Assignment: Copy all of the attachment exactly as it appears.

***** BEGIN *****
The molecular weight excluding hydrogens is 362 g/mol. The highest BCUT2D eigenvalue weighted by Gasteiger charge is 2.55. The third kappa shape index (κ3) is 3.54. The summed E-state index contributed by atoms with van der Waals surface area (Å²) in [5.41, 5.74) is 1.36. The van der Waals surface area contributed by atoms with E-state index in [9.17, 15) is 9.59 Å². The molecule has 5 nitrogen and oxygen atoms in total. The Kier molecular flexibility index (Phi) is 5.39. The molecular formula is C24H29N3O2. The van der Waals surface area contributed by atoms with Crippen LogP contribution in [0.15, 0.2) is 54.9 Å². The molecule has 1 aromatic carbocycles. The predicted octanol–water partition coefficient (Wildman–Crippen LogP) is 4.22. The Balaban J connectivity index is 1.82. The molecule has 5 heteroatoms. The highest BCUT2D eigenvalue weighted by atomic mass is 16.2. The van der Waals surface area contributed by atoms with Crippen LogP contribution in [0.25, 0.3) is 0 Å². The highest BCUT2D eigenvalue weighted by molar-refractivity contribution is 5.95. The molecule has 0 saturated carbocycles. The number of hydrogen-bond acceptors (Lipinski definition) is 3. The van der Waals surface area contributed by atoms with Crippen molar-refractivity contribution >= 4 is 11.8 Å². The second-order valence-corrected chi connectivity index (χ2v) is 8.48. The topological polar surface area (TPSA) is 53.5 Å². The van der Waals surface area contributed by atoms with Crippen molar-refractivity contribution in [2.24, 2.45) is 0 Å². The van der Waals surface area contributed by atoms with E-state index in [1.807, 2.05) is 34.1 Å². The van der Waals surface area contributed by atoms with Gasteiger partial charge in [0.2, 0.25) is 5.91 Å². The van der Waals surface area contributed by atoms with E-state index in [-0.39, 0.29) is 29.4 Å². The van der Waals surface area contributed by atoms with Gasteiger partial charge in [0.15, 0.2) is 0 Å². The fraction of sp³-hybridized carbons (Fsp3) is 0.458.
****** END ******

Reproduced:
The molecular weight excluding hydrogens is 362 g/mol. The highest BCUT2D eigenvalue weighted by Gasteiger charge is 2.55. The third kappa shape index (κ3) is 3.54. The summed E-state index contributed by atoms with van der Waals surface area (Å²) in [5.41, 5.74) is 1.36. The van der Waals surface area contributed by atoms with E-state index in [9.17, 15) is 9.59 Å². The molecule has 5 nitrogen and oxygen atoms in total. The Kier molecular flexibility index (Phi) is 5.39. The molecular formula is C24H29N3O2. The van der Waals surface area contributed by atoms with Crippen LogP contribution in [0.15, 0.2) is 54.9 Å². The molecule has 1 aromatic carbocycles. The predicted octanol–water partition coefficient (Wildman–Crippen LogP) is 4.22. The Balaban J connectivity index is 1.82. The molecule has 5 heteroatoms. The highest BCUT2D eigenvalue weighted by atomic mass is 16.2. The van der Waals surface area contributed by atoms with Crippen LogP contribution in [0.25, 0.3) is 0 Å². The highest BCUT2D eigenvalue weighted by molar-refractivity contribution is 5.95. The molecule has 0 saturated carbocycles. The number of hydrogen-bond acceptors (Lipinski definition) is 3. The van der Waals surface area contributed by atoms with Crippen molar-refractivity contribution >= 4 is 11.8 Å². The second-order valence-corrected chi connectivity index (χ2v) is 8.48. The topological polar surface area (TPSA) is 53.5 Å². The van der Waals surface area contributed by atoms with Crippen molar-refractivity contribution in [2.24, 2.45) is 0 Å². The van der Waals surface area contributed by atoms with E-state index in [1.807, 2.05) is 34.1 Å². The van der Waals surface area contributed by atoms with Gasteiger partial charge in [0.2, 0.25) is 5.91 Å². The van der Waals surface area contributed by atoms with E-state index in [-0.39, 0.29) is 29.4 Å². The van der Waals surface area contributed by atoms with Gasteiger partial charge in [0.15, 0.2) is 0 Å². The fraction of sp³-hybridized carbons (Fsp3) is 0.458.